Rep. Xavier BecerraXavier BecerraFDA proposes rule to offer over-the-counter hearing aids Overnight Health Care — Presented by the National Council for Mental Wellbeing — FDA panel endorses booster shots of Johnson & Johnson vaccine Biden administration to invest 0 million to boost health care, attract workers MORE (D-Calif.) credited President Obama, along with Americans who engaged on the issue in recent days to pressure Republicans to come to an agreement.
“A big cheer for a guy named Barack Obama, the president of the United States,” Becerra said.
The praise for Obama was notable for House Democrats, who have been among the most vocal Democratic critics of the president’s negotiating style during his three years in office.
McConnell on Thursday outlined the rough compromise that was struck between the House and Senate. Senate Democrats agreed to name conferees to meet with the House to work out a yearlong extension of the payroll tax holiday, and in return, the House would accept the two-month extension in the meantime.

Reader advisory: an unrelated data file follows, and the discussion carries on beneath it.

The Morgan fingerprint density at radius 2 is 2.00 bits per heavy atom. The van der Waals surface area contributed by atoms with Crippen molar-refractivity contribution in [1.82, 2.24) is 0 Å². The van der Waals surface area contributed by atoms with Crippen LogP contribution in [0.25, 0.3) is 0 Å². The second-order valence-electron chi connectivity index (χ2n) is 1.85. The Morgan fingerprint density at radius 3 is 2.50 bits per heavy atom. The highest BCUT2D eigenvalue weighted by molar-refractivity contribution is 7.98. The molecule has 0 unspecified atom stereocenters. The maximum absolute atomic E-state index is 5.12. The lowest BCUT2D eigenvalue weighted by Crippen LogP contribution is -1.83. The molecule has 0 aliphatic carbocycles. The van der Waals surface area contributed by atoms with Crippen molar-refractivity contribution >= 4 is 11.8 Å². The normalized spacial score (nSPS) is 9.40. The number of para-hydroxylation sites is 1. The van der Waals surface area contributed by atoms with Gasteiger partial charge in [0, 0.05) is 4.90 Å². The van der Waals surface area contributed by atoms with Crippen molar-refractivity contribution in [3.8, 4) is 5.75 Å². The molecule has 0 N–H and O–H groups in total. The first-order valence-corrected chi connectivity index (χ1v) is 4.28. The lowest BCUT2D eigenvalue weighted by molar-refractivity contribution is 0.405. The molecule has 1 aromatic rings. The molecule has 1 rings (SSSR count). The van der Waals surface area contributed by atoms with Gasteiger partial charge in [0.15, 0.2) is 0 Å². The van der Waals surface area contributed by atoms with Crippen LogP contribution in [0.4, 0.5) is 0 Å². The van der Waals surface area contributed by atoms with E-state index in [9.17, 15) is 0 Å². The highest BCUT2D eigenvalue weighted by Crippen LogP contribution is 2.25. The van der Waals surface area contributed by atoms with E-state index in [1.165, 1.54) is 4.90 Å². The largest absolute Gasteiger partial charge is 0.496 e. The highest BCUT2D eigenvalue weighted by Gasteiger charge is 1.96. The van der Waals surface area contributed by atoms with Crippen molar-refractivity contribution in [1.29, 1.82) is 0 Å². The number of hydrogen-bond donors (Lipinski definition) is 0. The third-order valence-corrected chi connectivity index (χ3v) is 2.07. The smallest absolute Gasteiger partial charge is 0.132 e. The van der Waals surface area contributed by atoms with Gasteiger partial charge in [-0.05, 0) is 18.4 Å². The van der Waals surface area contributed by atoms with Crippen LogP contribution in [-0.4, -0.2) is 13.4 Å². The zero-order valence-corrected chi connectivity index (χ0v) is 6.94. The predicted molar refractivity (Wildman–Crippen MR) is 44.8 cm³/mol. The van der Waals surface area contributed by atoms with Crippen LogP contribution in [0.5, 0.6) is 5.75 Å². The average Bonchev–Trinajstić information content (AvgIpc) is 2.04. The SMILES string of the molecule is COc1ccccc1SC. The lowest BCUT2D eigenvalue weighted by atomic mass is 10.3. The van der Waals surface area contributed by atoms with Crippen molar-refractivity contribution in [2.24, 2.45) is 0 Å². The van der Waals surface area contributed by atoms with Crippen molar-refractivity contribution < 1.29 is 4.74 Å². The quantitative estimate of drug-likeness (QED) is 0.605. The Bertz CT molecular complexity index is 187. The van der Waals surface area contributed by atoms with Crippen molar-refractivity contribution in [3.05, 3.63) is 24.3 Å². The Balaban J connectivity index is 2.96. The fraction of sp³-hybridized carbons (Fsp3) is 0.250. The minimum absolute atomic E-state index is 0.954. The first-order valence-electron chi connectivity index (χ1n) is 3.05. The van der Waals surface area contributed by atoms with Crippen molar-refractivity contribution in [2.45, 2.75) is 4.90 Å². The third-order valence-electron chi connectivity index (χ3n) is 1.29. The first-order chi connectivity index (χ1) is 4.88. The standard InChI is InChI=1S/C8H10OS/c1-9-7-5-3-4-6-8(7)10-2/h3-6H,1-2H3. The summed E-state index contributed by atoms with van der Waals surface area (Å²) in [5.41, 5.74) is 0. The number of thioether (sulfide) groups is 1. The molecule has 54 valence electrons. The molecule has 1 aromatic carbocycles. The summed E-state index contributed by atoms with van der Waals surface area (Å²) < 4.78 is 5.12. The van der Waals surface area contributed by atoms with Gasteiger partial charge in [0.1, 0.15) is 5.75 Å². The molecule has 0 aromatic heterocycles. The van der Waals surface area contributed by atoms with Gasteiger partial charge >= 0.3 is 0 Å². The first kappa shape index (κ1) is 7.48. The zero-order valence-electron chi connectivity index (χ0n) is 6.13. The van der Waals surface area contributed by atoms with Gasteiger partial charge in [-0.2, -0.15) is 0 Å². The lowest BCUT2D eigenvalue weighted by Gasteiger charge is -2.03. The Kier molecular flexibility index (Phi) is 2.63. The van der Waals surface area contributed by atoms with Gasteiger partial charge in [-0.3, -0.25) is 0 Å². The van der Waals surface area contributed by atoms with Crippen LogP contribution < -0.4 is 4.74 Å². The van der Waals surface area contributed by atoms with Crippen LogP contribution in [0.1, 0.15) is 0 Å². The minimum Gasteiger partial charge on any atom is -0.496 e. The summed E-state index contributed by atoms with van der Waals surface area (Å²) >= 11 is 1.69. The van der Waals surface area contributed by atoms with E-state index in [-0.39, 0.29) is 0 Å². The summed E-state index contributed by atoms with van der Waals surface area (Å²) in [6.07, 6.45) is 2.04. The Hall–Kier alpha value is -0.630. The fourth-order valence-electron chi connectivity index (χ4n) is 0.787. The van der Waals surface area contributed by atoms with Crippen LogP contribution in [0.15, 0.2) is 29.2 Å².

Despite the heartburn the payroll fight caused Republican leaders, the bill in many ways represents a policy victory for Republicans, as it does not pay for the payroll tax extension through higher taxes, as Democrats had first proposed. It also includes language that requires the Obama administration to make a decision on the Keystone oil sands pipeline extension within 60 days, something President Obama initially said he would veto.
The bill gives a nod to Republican concerns that a two-month payroll tax extension would create a new accounting burden for companies. Republicans said they were worried that a two-month extension would complicate the effort of employers to implement the tax holiday with their employees.